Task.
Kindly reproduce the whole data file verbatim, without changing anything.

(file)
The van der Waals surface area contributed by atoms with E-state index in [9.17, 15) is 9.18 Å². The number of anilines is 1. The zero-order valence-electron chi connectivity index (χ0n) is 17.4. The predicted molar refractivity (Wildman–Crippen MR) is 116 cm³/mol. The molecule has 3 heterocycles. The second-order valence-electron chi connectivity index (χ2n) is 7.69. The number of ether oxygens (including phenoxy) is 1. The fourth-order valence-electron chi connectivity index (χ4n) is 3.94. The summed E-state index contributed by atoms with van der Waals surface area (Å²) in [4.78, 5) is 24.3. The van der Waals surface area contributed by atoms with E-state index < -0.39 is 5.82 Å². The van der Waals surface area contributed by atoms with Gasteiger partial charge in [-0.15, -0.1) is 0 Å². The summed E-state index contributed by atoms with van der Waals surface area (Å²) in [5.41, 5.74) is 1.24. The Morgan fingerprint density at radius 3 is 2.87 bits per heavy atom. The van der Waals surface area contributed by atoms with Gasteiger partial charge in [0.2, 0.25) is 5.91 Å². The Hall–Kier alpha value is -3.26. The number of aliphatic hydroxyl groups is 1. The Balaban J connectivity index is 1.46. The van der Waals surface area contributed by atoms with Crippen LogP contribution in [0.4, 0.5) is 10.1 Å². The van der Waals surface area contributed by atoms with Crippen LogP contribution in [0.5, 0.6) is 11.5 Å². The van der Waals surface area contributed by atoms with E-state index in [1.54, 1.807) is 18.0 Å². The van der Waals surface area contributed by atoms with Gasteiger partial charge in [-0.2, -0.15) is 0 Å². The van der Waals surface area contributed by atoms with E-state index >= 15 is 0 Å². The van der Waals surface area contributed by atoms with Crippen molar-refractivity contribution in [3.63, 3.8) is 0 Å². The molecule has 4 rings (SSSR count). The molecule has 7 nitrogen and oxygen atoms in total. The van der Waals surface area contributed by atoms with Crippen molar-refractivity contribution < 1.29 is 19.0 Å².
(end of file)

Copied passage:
The van der Waals surface area contributed by atoms with E-state index in [9.17, 15) is 9.18 Å². The number of anilines is 1. The zero-order valence-electron chi connectivity index (χ0n) is 17.4. The predicted molar refractivity (Wildman–Crippen MR) is 116 cm³/mol. The molecule has 3 heterocycles. The second-order valence-electron chi connectivity index (χ2n) is 7.69. The number of ether oxygens (including phenoxy) is 1. The fourth-order valence-electron chi connectivity index (χ4n) is 3.94. The summed E-state index contributed by atoms with van der Waals surface area (Å²) in [4.78, 5) is 24.3. The van der Waals surface area contributed by atoms with E-state index < -0.39 is 5.82 Å². The van der Waals surface area contributed by atoms with Gasteiger partial charge in [-0.15, -0.1) is 0 Å². The summed E-state index contributed by atoms with van der Waals surface area (Å²) in [5.41, 5.74) is 1.24. The Morgan fingerprint density at radius 3 is 2.87 bits per heavy atom. The van der Waals surface area contributed by atoms with Gasteiger partial charge in [0.2, 0.25) is 5.91 Å². The Hall–Kier alpha value is -3.26. The number of aliphatic hydroxyl groups is 1. The Balaban J connectivity index is 1.46. The van der Waals surface area contributed by atoms with Crippen LogP contribution in [0.4, 0.5) is 10.1 Å². The van der Waals surface area contributed by atoms with Crippen LogP contribution in [0.5, 0.6) is 11.5 Å². The van der Waals surface area contributed by atoms with E-state index in [1.54, 1.807) is 18.0 Å². The van der Waals surface area contributed by atoms with Gasteiger partial charge in [-0.2, -0.15) is 0 Å². The van der Waals surface area contributed by atoms with E-state index >= 15 is 0 Å². The van der Waals surface area contributed by atoms with Crippen molar-refractivity contribution in [3.63, 3.8) is 0 Å². The molecule has 4 rings (SSSR count). The molecule has 7 nitrogen and oxygen atoms in total. The van der Waals surface area contributed by atoms with Crippen molar-refractivity contribution < 1.29 is 19.0 Å².